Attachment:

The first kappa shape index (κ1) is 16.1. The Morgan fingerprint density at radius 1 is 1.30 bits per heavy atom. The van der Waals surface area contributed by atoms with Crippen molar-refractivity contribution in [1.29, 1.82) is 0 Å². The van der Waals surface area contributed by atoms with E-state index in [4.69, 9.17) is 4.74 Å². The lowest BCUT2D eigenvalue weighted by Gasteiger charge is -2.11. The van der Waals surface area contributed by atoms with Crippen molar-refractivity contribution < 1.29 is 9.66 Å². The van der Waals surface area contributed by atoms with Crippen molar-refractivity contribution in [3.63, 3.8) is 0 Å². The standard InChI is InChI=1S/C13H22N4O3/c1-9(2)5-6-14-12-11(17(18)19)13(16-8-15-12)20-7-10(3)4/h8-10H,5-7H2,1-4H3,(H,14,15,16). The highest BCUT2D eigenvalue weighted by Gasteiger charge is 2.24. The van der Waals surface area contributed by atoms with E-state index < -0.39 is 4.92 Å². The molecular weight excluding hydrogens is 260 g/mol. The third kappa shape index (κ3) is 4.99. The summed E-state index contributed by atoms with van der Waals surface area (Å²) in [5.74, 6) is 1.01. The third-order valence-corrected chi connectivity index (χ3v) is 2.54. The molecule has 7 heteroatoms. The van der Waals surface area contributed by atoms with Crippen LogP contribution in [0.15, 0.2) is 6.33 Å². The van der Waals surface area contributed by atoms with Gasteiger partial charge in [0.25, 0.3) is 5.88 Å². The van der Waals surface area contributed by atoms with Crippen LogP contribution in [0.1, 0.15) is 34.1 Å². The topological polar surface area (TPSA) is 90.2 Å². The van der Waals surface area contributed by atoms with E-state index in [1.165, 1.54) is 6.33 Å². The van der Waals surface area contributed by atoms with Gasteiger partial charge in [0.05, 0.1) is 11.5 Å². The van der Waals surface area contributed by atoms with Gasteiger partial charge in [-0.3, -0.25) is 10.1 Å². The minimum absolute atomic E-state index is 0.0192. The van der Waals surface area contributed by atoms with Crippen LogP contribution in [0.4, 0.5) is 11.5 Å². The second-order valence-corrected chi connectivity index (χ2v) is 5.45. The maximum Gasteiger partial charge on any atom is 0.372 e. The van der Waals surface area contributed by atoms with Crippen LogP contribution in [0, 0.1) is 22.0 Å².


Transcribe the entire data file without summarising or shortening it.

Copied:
The first kappa shape index (κ1) is 16.1. The Morgan fingerprint density at radius 1 is 1.30 bits per heavy atom. The van der Waals surface area contributed by atoms with Crippen molar-refractivity contribution in [1.29, 1.82) is 0 Å². The van der Waals surface area contributed by atoms with E-state index in [4.69, 9.17) is 4.74 Å². The lowest BCUT2D eigenvalue weighted by Gasteiger charge is -2.11. The van der Waals surface area contributed by atoms with Crippen molar-refractivity contribution < 1.29 is 9.66 Å². The van der Waals surface area contributed by atoms with Crippen molar-refractivity contribution in [3.63, 3.8) is 0 Å². The standard InChI is InChI=1S/C13H22N4O3/c1-9(2)5-6-14-12-11(17(18)19)13(16-8-15-12)20-7-10(3)4/h8-10H,5-7H2,1-4H3,(H,14,15,16). The highest BCUT2D eigenvalue weighted by Gasteiger charge is 2.24. The van der Waals surface area contributed by atoms with E-state index < -0.39 is 4.92 Å². The molecular weight excluding hydrogens is 260 g/mol. The third kappa shape index (κ3) is 4.99. The summed E-state index contributed by atoms with van der Waals surface area (Å²) in [5.74, 6) is 1.01. The third-order valence-corrected chi connectivity index (χ3v) is 2.54. The molecule has 7 heteroatoms. The van der Waals surface area contributed by atoms with Crippen LogP contribution in [0.15, 0.2) is 6.33 Å². The van der Waals surface area contributed by atoms with Gasteiger partial charge in [0.25, 0.3) is 5.88 Å². The van der Waals surface area contributed by atoms with Crippen LogP contribution in [0.1, 0.15) is 34.1 Å². The topological polar surface area (TPSA) is 90.2 Å². The van der Waals surface area contributed by atoms with E-state index in [1.165, 1.54) is 6.33 Å². The van der Waals surface area contributed by atoms with Gasteiger partial charge in [0.05, 0.1) is 11.5 Å². The van der Waals surface area contributed by atoms with Gasteiger partial charge in [-0.3, -0.25) is 10.1 Å². The minimum absolute atomic E-state index is 0.0192. The van der Waals surface area contributed by atoms with Crippen LogP contribution in [0.4, 0.5) is 11.5 Å². The second-order valence-corrected chi connectivity index (χ2v) is 5.45. The maximum Gasteiger partial charge on any atom is 0.372 e. The van der Waals surface area contributed by atoms with Crippen LogP contribution in [0, 0.1) is 22.0 Å².